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I shoot with a Canon EOS 77D and have a 430EX III-RT flash. Whenever I use the flash outdoors to compensate for lighting the photo are overexposed.

I shot in Av with ISO 400, then 200, 1/200 sec exposure and f/5.0. ETTL was enabled. I used exposure compensation to darken (-2EV) the images so they would be acceptable. Then I lowered the flash intensity. Any tips? I thought the point of the flash was to correctly exposure a dark scene.

It was mostly cloudy. Also, my camera would not let me select a higher shutter speed in Av mode. I wanted a pretty opened f-stop to blur the backgrounds, hence f:5.0.

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Whenever you take a flash photo, you're basically combining two exposures together in one shot: the flash exposure made with light from the flash, and ambient exposure, made with all the light that's not from the flash. And the controls for those two types of exposure are different.

Ambient exposure is controlled by iso, aperture, and shutter speed. Flash exposure is controlled by iso, aperture, power, and distance.

And those differences in control mean you can balance the flash against the aperture however you want (within gear limits).

Now, several different things are going on here.

I shot in Av with ISO 400, then 200, 1/200 sec exposure and f/5.0. ETTL was enabled. I used exposure compensation to darken (-2EV) the images so they would be acceptable.

The first issue here is that if you were in sunny-16 conditions, then ISO 200, 1/200s exposure and f/5.0 puts you at more than +3EV overexposure just in the ambient. Adding anything with the flash would push that overexposure even farther. How you got these settings with -2EV exposure compensation I don't quite understand.

…Also, my camera would not let me select a higher shutter speed in Av mode.

The chances are very good that your initial settings were -2EV, but then you got overexposed by not having the flash set to use HSS (high-speed sync), and you were then limited to the camera's sync speed of 1/200s. High-speed sync must be turned on to use faster shutter speeds, otherwise you'll get dark/black bands with flash. (See Neil van Niekerk's HSS tutorial for more information).

I wanted a pretty opened f-stop to blur the backgrounds, hence f:5.0.

The problem is that if you're stuck at your lowest ISO setting, with a bigger aperture setting, and you're shooting in sunlight outdoors (even on a cloudy day), you may need to shoot with a shutter speed faster than 1/200s to avoid overexposure in the ambient, never mind getting -2EV below in the ambient.

So, you can use HSS to get there. But HSS will probably cost you -2EV in power output over not-using HSS. So you may also want to consider (if your subject isn't moving, and 1/200s is okay, speedwise) using an neutral density (ND) filter on your lens to act like sunglasses and bring the ambient exposure down that way.

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  • Thanks much! I've read your answer several times you posted it. Lots to digest. This help me make a better photographer. Mar 30 at 18:02
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The flash settings might not be the problem.

In full sun, ISO 200, 1/200th second at f5.0 is about three stops over-exposed.

High speed sync along with a faster shutter speed might produce the results you want. Likewise neutral density filters are another alternative.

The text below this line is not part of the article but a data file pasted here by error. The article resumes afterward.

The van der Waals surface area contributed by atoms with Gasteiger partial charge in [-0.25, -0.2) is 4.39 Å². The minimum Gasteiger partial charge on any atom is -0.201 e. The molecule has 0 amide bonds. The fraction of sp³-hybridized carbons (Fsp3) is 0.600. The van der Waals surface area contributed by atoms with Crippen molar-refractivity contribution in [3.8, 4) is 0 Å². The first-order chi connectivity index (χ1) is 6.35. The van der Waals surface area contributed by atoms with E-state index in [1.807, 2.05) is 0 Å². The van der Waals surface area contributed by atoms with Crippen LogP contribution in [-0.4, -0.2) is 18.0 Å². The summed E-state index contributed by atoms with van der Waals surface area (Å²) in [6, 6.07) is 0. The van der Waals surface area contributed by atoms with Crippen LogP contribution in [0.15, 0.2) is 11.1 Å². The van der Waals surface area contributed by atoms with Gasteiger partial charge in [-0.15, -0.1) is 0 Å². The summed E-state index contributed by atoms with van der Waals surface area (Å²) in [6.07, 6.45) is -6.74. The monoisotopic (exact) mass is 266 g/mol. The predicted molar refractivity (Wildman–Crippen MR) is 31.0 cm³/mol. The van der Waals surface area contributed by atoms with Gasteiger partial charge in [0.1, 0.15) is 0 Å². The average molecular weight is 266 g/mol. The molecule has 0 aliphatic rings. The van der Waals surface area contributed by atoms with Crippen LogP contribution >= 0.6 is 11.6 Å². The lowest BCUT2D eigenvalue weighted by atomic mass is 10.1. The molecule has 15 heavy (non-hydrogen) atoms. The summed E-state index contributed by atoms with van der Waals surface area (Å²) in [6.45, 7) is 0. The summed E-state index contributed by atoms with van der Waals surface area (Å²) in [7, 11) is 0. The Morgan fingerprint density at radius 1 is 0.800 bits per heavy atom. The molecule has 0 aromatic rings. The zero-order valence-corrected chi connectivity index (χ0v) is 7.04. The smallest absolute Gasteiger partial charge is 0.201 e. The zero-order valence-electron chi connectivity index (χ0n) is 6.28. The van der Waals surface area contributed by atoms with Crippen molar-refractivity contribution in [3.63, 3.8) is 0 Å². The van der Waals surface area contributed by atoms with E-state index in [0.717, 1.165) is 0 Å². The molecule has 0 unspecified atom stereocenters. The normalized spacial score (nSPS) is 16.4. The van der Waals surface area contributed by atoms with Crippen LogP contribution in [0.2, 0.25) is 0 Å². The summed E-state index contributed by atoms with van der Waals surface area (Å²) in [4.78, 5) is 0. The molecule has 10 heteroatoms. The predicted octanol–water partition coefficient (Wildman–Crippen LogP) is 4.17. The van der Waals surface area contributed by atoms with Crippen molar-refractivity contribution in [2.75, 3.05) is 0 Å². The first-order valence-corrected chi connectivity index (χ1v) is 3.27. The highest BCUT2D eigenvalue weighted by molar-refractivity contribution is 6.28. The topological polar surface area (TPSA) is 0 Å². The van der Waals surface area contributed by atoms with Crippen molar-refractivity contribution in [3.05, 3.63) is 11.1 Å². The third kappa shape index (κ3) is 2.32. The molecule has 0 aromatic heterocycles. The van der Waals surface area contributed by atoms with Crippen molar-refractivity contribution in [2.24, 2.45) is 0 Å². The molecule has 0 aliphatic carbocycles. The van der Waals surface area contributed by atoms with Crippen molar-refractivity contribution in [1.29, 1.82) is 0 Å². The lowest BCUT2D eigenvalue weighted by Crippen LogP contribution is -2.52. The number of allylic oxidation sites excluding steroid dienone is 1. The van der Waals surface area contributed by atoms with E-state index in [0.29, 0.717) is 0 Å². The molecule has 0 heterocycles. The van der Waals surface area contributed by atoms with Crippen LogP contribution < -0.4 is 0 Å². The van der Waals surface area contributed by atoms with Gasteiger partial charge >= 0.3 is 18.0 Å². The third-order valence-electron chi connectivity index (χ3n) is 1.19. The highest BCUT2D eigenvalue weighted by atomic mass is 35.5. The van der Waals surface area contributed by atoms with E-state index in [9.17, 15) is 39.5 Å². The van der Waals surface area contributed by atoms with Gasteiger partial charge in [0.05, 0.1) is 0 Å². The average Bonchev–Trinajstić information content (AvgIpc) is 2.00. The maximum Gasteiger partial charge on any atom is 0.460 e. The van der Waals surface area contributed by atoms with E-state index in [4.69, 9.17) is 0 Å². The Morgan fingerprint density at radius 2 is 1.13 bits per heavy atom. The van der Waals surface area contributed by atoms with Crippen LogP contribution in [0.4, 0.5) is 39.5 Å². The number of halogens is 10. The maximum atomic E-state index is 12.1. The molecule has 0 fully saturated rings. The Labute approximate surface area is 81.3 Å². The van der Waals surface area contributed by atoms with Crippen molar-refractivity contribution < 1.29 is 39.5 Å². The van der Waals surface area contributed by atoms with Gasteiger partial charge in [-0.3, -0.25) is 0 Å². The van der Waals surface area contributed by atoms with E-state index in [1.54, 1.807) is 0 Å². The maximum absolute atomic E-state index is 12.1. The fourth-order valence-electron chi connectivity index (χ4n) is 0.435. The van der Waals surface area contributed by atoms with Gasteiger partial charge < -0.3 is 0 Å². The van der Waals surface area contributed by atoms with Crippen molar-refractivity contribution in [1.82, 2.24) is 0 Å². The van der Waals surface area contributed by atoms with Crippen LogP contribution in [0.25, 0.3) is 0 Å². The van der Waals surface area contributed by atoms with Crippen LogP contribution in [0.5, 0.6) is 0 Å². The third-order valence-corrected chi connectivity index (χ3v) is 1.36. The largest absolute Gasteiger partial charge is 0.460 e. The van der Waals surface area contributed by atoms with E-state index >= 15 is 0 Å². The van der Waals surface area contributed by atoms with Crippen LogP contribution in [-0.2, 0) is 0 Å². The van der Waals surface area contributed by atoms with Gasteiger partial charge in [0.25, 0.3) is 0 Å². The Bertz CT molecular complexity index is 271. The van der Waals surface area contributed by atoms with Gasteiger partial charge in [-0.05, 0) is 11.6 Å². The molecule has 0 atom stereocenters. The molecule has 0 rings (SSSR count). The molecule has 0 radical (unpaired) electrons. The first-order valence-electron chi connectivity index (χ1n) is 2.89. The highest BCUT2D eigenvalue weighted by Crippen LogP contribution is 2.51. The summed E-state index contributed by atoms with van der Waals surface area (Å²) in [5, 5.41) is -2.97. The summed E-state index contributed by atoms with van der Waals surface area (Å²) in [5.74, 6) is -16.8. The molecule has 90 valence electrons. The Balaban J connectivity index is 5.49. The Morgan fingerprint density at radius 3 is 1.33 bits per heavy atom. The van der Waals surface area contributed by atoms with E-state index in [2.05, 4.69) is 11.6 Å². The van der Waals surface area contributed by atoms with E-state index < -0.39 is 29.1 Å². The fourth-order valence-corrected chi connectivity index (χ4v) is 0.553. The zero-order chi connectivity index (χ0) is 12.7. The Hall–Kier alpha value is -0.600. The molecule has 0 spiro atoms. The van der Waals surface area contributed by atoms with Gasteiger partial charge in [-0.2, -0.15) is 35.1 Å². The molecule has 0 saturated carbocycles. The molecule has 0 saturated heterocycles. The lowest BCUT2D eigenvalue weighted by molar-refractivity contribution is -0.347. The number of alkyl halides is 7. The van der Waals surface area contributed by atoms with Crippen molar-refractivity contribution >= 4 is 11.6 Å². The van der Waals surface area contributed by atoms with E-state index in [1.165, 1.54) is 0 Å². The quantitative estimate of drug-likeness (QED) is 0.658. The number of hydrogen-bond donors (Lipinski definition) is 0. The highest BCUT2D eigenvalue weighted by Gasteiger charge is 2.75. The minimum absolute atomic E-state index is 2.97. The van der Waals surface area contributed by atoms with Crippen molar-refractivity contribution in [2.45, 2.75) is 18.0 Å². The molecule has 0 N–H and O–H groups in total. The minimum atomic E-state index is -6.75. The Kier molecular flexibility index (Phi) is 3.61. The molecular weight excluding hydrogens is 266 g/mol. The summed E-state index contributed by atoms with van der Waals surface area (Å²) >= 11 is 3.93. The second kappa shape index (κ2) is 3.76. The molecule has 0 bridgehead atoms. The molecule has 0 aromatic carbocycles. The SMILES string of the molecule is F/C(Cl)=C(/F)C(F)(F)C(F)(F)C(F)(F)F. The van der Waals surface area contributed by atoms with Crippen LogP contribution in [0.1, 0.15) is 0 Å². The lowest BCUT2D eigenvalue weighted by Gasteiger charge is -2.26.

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  • Thanks for your suggestions - they make sense. It was mostly cloudy. Also, my camera would not let me select a higher shutter speed in Av mode (due to ETTL?). I wanted a pretty opened f-stop to blur the backgrounds, hence f:5.0. Mar 25 at 0:59
  • @ReversePolarity I think it might be worth reading the manual for the flash or watching some YouTube about it. Then go and practice until it makes sense. Modern flashes can be complicated but are worth time spent learning. Mar 25 at 1:57
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This is called synchro sunlight; we adjust the flash intensity so that the shadows cast by the sun will be softened to show detail. To achieve, the flash intensity is set subordinate to the sunlight by one or perhaps two f-stops. The latter will be more contrasity.

It is important that the shutter speed selected is one that will synchronize with the flash duration.

You need to find out what the guide number is published for your flash unit. It can be found in the manual that accompanied your flash. If necessary, you can discover this guide number by testing. Indoors, shoot a series of flash shots at a specific distance, flash to subject. I suggest 10 feet. Examine the series and select the frame with the best exposure. Note the f-number used for this frame. Say it was f/16. Now multiply the f-number used on the selected frame, by 10 feet. Suppose f/11 yielded a good exposure, then 10 X 11 = 110, your guide number based on this test. Better to use the published guide number from the manual.

Now outside, set the shutter to a setting that synchronizes with flash. Compose the shot and note the f-number setting the camera will use. Say it is f/16, Mentally open up 1 f-stop to f/11. Now divide guide number 110 by 11 = 10. Set the flash to subject distance to 10 feet. The results will be a fill flash subordinate by 1 f-stop. For 2 f-stop subordinate, multiply footage by 1.4 = 10 X 1.4 = 14 feet. The results will be flash fill 2 f-stops subordinate.

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  • I wonder if the guide number can be simply googled
    – Strawberry
    Mar 25 at 14:00
  • It is 141 for a setting of 100 ISO Mar 25 at 14:10
  • A lot of practical advice provided. I really appreciate it. It will take a few tries for me to grasp. Thanks! Mar 30 at 18:06

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